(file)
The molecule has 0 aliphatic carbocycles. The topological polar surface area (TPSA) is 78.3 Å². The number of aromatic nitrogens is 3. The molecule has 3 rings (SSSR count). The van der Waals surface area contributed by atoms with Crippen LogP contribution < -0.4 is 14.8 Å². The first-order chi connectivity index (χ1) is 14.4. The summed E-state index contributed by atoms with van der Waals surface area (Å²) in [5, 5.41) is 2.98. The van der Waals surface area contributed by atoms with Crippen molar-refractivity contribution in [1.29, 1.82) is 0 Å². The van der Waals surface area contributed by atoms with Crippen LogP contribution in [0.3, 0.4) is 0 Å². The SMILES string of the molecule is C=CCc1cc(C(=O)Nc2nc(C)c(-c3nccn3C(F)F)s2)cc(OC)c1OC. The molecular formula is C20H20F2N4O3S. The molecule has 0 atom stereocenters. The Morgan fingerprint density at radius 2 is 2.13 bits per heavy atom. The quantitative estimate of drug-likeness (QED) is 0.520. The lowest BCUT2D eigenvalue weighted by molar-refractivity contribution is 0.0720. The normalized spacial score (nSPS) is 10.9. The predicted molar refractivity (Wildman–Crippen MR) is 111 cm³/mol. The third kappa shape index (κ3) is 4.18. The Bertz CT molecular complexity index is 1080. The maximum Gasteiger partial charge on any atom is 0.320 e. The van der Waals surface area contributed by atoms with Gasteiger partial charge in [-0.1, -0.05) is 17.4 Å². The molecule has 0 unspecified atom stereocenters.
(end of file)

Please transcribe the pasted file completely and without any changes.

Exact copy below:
The molecule has 0 aliphatic carbocycles. The topological polar surface area (TPSA) is 78.3 Å². The number of aromatic nitrogens is 3. The molecule has 3 rings (SSSR count). The van der Waals surface area contributed by atoms with Crippen LogP contribution < -0.4 is 14.8 Å². The first-order chi connectivity index (χ1) is 14.4. The summed E-state index contributed by atoms with van der Waals surface area (Å²) in [5, 5.41) is 2.98. The van der Waals surface area contributed by atoms with Crippen molar-refractivity contribution in [1.29, 1.82) is 0 Å². The van der Waals surface area contributed by atoms with Crippen LogP contribution in [0.3, 0.4) is 0 Å². The SMILES string of the molecule is C=CCc1cc(C(=O)Nc2nc(C)c(-c3nccn3C(F)F)s2)cc(OC)c1OC. The molecular formula is C20H20F2N4O3S. The molecule has 0 atom stereocenters. The Morgan fingerprint density at radius 2 is 2.13 bits per heavy atom. The quantitative estimate of drug-likeness (QED) is 0.520. The lowest BCUT2D eigenvalue weighted by molar-refractivity contribution is 0.0720. The normalized spacial score (nSPS) is 10.9. The predicted molar refractivity (Wildman–Crippen MR) is 111 cm³/mol. The third kappa shape index (κ3) is 4.18. The Bertz CT molecular complexity index is 1080. The maximum Gasteiger partial charge on any atom is 0.320 e. The van der Waals surface area contributed by atoms with Gasteiger partial charge in [-0.1, -0.05) is 17.4 Å². The molecule has 0 unspecified atom stereocenters.